Overnight, Michael M Lynton, the CEO of both Sony Pictures and Sony Entertainment, and Amy Pascal, co-chairwoman of Sony Pictures, found themselves under a kind of weight rarely felt in Hollywood since the 1980s, when corporate raiders and high-yield bond peddlers like Saul Steinberg, the Bass brothers and Michael Milken delved into studios, looking for hidden value.
"The entertainment businesses are important contributors to Sony's growth and are not for sale," Sony asserted in response to Loeb. "We look forward to continuing constructive dialogue with our shareholders as we pursue our strategy."
A spokeswoman for Lynton and Pascal said they had no comment.
Several days before the disclosure of Loeb's letter - in response to questions about the studio's performance and its movie release lineup - Steve Elzer, a Sony spokesman, wrote in an email, "We have been strong and steady not just for a year, but for longer than a decade."
He added, "We couldn't be more confident in our slate this summer and through the year."
The scrutiny from Loeb comes as Sony, with movie brands that include Columbia, Screen Gems and TriStar, prepares to pull off a death-defying summer. Starting May 31, the studio, which hasn't released a major movie since December, will roll out seven significant films in a span of 14 weeks, more than any rival.
An ensemble comedy like "Grown Ups 2," starring Chris Rock, Kevin James, David Spade and Sandler, is a relatively safe box-office bet. An inexpensive comedy, "This Is the End," about celebrities facing an apocalypse while partying at James Franco's house, is generating substantial advance buzz. And a concert film about the boy band One Direction that cost almost nothing to make is expected to be popular with teenage girls and to deliver fat profits.
But there are ominous clouds as well. "After Earth," a dark science-fiction tale starring Jaden Smith and his father, Will, is attracting solid attention from moviegoers ahead of its May 31 arrival, according to pre-release tracking surveys. But people who have seen it tend to grimace when asked if it's any good. The movie was directed by M Night Shyamalan, whose box-office history is bumpy at best.
"Elysium," a science-fiction drama starring Matt Damon and Jodie Foster and directed by Neill Blomkamp, comes at the end of a crowded summer. (Sony contends that this will actually work in its favor, as happened with Blomkamp's "District 9" in 2009.) And "The Smurfs 2," while expected to be big overseas, is one of no less than six computer-animated movies in North American theaters between June and August, up from three last year.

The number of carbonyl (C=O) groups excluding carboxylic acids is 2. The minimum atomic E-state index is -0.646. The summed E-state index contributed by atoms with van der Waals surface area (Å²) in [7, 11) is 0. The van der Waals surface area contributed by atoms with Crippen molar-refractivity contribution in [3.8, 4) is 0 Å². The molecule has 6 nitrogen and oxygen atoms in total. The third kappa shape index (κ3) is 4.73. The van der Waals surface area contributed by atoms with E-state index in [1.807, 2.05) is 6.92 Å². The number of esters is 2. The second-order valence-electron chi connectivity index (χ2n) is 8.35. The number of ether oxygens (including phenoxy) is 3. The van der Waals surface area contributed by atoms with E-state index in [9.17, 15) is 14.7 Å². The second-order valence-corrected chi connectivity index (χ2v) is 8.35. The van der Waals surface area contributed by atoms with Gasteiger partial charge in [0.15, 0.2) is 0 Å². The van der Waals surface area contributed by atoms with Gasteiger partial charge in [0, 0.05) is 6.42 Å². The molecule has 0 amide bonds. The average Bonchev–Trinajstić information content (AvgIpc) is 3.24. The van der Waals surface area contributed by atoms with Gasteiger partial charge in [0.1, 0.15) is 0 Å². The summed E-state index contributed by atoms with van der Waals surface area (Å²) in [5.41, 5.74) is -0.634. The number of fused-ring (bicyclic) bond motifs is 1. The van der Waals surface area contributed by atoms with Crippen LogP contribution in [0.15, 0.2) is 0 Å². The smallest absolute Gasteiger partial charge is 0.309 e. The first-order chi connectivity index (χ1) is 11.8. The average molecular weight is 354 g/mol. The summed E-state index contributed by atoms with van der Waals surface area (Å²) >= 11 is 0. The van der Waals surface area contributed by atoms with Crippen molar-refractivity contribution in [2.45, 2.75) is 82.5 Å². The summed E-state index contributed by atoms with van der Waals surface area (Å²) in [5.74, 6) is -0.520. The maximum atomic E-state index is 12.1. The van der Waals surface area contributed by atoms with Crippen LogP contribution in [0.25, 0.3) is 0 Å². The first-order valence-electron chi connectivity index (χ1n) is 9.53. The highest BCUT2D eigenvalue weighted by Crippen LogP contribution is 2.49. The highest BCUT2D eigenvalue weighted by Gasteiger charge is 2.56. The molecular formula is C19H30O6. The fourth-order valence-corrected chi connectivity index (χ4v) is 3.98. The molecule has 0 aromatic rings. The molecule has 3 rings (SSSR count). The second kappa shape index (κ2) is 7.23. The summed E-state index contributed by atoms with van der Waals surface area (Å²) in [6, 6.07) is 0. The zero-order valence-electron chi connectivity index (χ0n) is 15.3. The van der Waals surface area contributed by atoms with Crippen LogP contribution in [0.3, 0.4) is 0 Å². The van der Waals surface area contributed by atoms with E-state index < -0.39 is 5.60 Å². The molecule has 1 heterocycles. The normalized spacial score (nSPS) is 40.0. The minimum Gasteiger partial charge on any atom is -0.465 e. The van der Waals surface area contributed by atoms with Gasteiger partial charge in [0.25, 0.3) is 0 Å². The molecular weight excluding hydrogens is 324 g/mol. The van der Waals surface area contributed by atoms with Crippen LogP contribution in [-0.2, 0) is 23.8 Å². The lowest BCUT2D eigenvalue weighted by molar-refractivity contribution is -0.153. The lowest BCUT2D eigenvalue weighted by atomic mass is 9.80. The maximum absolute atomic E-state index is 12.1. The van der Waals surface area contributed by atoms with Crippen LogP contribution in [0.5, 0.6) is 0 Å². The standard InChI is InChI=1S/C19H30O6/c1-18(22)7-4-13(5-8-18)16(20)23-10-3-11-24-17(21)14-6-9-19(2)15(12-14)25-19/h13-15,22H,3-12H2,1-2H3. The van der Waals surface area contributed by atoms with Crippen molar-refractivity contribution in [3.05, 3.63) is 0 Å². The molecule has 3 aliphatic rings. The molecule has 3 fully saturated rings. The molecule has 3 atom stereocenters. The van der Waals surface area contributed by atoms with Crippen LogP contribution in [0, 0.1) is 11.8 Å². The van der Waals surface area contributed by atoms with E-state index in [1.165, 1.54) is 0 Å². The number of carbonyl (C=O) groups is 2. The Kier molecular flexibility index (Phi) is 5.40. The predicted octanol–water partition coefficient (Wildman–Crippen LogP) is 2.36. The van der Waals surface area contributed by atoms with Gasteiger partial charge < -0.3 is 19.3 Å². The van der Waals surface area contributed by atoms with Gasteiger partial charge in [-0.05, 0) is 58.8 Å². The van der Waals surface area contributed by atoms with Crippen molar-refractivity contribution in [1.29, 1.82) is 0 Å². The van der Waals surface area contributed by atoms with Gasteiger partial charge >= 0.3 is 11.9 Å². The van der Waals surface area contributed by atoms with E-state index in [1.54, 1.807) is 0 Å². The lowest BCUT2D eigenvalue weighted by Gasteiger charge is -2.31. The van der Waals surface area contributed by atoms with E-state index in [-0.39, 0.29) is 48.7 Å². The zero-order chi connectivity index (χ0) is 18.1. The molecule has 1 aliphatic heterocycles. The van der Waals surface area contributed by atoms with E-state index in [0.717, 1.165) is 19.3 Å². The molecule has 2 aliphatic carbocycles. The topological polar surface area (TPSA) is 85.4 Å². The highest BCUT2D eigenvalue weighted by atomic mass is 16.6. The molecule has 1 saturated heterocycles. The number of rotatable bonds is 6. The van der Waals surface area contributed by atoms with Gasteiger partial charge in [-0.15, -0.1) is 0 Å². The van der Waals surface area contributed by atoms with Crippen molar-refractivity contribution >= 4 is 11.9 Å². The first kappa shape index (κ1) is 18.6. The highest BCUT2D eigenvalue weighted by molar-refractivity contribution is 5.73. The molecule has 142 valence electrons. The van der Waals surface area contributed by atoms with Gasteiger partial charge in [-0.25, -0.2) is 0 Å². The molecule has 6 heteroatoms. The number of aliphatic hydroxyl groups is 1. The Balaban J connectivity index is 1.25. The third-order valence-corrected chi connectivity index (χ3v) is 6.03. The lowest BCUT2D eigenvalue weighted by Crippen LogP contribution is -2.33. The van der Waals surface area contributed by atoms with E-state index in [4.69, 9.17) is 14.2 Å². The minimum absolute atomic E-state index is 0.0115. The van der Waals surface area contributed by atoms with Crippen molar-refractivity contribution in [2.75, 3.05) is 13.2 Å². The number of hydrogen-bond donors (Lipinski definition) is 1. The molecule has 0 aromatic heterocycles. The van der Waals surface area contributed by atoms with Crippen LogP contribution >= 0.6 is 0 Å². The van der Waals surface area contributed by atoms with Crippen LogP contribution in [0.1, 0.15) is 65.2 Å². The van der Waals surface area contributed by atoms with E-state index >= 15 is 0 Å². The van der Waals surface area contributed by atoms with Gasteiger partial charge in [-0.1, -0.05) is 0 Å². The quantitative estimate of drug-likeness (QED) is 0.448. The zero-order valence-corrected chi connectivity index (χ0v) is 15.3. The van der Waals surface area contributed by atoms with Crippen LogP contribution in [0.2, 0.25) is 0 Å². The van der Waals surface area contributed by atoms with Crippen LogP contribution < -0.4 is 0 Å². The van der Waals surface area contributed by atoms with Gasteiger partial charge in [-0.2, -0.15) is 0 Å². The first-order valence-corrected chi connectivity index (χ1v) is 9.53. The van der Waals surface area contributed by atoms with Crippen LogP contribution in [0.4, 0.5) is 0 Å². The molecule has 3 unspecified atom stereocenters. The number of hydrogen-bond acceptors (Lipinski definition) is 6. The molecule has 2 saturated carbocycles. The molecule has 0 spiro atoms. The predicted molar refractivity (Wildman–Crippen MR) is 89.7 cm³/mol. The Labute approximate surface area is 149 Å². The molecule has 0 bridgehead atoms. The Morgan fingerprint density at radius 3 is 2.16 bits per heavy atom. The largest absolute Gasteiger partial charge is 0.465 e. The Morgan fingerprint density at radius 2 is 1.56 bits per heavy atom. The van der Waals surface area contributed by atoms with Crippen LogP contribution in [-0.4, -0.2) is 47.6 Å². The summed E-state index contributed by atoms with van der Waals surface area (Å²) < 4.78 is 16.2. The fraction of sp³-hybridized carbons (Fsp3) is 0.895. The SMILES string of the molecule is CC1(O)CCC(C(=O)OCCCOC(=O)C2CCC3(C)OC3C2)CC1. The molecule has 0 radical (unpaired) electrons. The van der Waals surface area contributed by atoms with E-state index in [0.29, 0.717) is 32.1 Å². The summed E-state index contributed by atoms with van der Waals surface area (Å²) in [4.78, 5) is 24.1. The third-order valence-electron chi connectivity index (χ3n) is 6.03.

Lynton acknowledged at a conference this month that the competition would be brutal. Although most Hollywood studios have radically cut their release schedules, an unusually large number of major films are crammed into the coming three months: 22, up from 15 in the same period last year.
"It's a scary summer," he said, "because it's like walking through the Himalayas when I see the gigantic movies coming in."
And for Sony, the competition is coming at just the wrong time.
Sony faces the same challenges as every studio. Costs keep rising as DVD sales weaken. Word-of-mouth on Twitter and Facebook makes attracting an audience on movie opening weekends harder; if ticket buyers rip apart a movie online Friday, fewer people show up Saturday.
But after Loeb's letter went public, Sony shares soared 10 per cent, and analysts cheered.
"Bravo Loeb," said Harold L Vogel, an analyst and the author of the book "Entertainment Industry Economics," adding, "It might be the best thing to happen to Sony in at least 20 years."
Loeb's suggestion was viewed as a long-overdue call to unlink two disparate businesses - electronics and entertainment - and to cut studio spending.
"There is an inherent logic to what Loeb is saying," said Michael Nathanson, an analyst at Nomura, a Tokyo-based financial services company. "All of us have been pressuring the companies we cover to put less capital into the film business."